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Economy

Singapore factory output tops forecasts, more sectors rally

Growth broadens beyond electronics suggesting momentum could hold

SINGAPORE (Nikkei Markets) -- Singapore's manufacturing output rose for the 13th straight month in August, beating expectations as the laggard pharmaceutical industry rallied while demand for medical devices increased.

The Singapore Economic Development Board said on Tuesday the city-state's factories and yards produced 19.1% more goods in August as compared to a year ago, exceeding the forecasts of most economists even though growth slowed slightly from the 21.2% pace recorded in July.

Electronics was the star performer once again with output rising 38.7% from a year ago, helped by rising shipments of semiconductors and computer peripherals.

The medical technology segment saw output jump 30.8% over the same period last year, while pharmaceuticals, which had been on a downtrend since the start of the year, surprised with a 23.1% increase in output.

"The medical technology segment recorded higher export demand for medical devices while the pharmaceutical segment saw higher production of biological products and new pharmaceutical ingredients being produced," EDB said in a statement.

On a seasonally adjusted month-on-month basis, Singapore's manufacturing output increased by 0.6% in August, EDB added.

"The domestic manufacturing recovery has developed beyond just solely an electronics story," said Selena Ling, head of treasury research and strategy at Oversea-Chinese Banking Corp. "This lends credence to our view that the engines of growth are broadening and bodes well for growth momentum going into end-2017 and into 2018."

The stronger-than-expected manufacturing performance in July and August indicate Singapore's third quarter growth could come in above the 3.1% median forecast of economists polled by the Monetary Authority of Singapore earlier this month, she added.

Singapore's economy began recovering in the fourth quarter of 2016 amid a turnaround in the global electronics industry, and the government expects overall growth this year to be the fastest in three years at between 2% and 3%.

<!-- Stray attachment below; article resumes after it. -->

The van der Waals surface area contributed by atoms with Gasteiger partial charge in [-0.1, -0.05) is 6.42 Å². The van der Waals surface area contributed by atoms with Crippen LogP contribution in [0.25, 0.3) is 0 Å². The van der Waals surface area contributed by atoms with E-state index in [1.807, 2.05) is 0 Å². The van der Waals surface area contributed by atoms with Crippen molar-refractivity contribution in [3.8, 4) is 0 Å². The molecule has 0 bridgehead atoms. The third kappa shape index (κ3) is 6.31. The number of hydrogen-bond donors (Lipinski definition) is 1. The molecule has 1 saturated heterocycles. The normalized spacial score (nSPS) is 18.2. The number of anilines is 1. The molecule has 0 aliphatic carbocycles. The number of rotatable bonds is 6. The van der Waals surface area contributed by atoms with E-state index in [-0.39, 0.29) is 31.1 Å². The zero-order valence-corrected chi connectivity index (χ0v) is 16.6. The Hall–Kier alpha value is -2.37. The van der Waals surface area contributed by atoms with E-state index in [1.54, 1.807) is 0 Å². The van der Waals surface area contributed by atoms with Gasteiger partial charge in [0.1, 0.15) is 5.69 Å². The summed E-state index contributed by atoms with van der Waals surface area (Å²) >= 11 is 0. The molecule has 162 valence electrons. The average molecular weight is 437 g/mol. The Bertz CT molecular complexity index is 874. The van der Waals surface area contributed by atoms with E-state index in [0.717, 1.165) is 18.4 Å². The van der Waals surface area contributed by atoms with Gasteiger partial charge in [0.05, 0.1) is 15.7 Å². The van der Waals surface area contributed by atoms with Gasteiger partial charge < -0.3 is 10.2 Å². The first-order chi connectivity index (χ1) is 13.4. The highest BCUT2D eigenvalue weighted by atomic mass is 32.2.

However, the recovery in manufacturing has been uneven with sectors such as offshore and marine engineering continuing to shed thousands of jobs due to low oil prices that have hurt demand. Overall, manufacturing accounts for about one-fifth of Singapore's gross domestic product.

According to EDB's data, the marine and offshore engineering segment contracted 15.8% in August from a year ago due to lower levels of rig-building, shipbuilding and repair. Year-to-date, output from the segment has fallen by 22% compared to the first eight months of 2016.

The land transport and aerospace segments performed a lot better, rising 31.1% and 27.4%, respectively, boosted by higher production of motor vehicle parts and an increase in repair and maintenance work on commercial airlines.

Francis Tan, an economist at United Overseas Bank, said Singapore's transport engineering cluster has now grown for three consecutive months, thanks to the strong performances in the land transport and aviation segments that have offset the continued weakness in offshore and marine.

He warned, however, that the surge in the manufacturing sector continues to be heavily reliant on electronics, whose growth could weaken due to the already sharp increases in output over the past year and slower capital expenditure in China.

"Although we remain optimistic in the continuing growth for the electronics and precision engineering clusters in 2017, we believe the double-digit growth for semiconductor production may slow into the single digits as we proceed towards the end of the year and on to 2018," he said.

--Kevin Lim

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